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New Hospice Program Gives Heart Patients a Better End-of-Life Experience

Westside resident Jim Pennington is an expert at living each day as if it’s your last. He’s had 40 years of experience doing just that.

Pennington had his first heart attack 40 years ago, at the age of 42. It was a “widowmaker,” which means certain death for most who experience it. Pennington survived it. And from that moment on, Pennington and his wife Brenda decided that they wouldn’t let anything – including heart disease – stand in the way of living a full life.

“This is an active man,” said his high-school sweetheart and wife of 62 years, Brenda. “He has never let his heart condition stop him.”

At 82, after defying medical science for decades, Pennington’s amazing heart began to fail him for good. He was told he had a couple of weeks to live. His options?  He could spend what time he had left in and out of intensive care units and emergency departments or be cared for in a nursing home. Or, he could stay at home and enroll in Hospice of Cincinnati’s Advanced Cardiac Care Program (ACCP). This innovative initiative addresses the unique end-of-life needs of people with advanced cardiac disease.

The Penningtons chose the ACCP, and several months later, he’s still living out his life as comfortably as possible at home, surrounded by his close-knit group of friends and family.

“It’s given Jim the opportunity to stay with us a little longer,” Brenda said. “And it lets him be surrounded by the people that he cares about and care about him. Just knowing that we’re here at home and that we’re not in this alone is so helpful.”

As with any hospice program, ACCP focuses on making the patient comfortable and helping them to have the best possible, most meaningful end-of-life experience. But ACCP takes it up a notch by providing additional services specific to managing heart disease, such as continuing certain heart medications and helping the family closely monitor and manage symptoms.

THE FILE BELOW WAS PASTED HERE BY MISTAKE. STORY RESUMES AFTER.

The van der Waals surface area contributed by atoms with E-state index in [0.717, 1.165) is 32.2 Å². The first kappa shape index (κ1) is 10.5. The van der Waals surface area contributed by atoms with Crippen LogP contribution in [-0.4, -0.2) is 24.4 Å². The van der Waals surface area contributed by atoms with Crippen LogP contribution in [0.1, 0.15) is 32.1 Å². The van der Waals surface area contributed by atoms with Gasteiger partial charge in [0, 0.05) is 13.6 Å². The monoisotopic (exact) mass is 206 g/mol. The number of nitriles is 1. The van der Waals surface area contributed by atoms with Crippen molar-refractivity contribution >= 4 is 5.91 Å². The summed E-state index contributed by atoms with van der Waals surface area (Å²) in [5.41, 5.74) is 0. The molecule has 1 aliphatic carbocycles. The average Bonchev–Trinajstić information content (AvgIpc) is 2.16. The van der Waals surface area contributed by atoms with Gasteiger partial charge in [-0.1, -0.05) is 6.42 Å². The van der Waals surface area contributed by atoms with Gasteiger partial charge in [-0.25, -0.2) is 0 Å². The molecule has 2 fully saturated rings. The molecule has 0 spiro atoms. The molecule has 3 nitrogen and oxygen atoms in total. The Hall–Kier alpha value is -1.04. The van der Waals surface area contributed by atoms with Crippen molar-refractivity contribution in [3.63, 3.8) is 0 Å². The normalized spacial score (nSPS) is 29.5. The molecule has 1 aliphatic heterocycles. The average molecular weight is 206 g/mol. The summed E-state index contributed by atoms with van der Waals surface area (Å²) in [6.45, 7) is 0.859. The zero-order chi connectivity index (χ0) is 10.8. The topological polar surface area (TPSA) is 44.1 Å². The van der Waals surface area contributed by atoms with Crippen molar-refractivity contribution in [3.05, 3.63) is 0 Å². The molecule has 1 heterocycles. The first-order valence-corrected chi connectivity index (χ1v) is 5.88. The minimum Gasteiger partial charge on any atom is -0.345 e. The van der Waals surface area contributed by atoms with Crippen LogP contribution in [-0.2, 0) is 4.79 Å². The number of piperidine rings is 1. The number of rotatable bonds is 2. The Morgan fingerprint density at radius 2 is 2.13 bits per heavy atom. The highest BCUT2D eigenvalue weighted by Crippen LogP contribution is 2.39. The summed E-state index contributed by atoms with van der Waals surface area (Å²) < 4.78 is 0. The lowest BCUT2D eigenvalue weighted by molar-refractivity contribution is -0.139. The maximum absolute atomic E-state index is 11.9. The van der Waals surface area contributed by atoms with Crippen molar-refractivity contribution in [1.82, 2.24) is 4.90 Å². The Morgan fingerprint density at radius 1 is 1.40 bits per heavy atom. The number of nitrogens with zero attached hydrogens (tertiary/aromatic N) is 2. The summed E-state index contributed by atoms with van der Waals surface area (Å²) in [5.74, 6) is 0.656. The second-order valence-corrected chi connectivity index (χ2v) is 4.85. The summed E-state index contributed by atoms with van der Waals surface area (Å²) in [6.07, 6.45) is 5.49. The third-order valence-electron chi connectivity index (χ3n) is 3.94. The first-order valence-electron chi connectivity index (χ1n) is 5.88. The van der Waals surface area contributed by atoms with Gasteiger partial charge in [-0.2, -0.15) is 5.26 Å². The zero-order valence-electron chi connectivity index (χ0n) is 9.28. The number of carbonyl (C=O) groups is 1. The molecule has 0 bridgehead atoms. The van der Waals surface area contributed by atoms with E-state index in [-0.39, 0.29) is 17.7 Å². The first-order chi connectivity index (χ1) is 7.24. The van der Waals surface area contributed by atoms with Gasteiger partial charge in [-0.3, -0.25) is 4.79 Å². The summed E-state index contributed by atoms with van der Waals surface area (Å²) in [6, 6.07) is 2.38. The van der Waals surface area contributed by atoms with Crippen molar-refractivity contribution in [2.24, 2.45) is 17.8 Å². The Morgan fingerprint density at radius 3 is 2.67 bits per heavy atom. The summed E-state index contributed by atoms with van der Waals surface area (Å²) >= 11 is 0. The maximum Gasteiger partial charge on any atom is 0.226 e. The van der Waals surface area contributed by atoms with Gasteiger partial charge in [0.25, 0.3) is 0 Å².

“The goal of the ACCP is not to improve the overall function of their heart, or cure their underlying issues, since that is no longer feasible,” said Joseph Barone, Certified Nurse Practitioner for Hospice of Cincinnati. “It is to keep their symptoms well managed and give them the best quality of life up to the end.”

Patients enrolled in the ACCP receive the same services that other hospice patients receive, including visits from STNAs (state-tested nursing assistants) for personal care, support from an interdisciplinary care team (like nurses, social workers, chaplains and others) and short-term hospice inpatient stays if needed. But as part of ACCP, they also benefit from:

  • Care team members who have received specialized cardiac training
  • An elevated level of nursing care and attention from registered nurses and nurse practitioners
  • Use of evidence-based practices for managing symptoms, approved by the American Heart Association (AHA)
  • Patient and family education on how to access around-the-clock medical resources and how to monitor and manage symptoms (like weight gain and blood pressure)
  • Continuing their cardiac medications, provided by hospice. Additional medications may also be prescribed to manage the disease and symptoms.
  • Discussions about advance directives and end-of-life wishes

To others seeking compassionate and meaningful end-of-life cardiac care, Pennington highly recommends ACCP. “If you can get involved in this program, you need to,” he said. “It has done wonders for me.”

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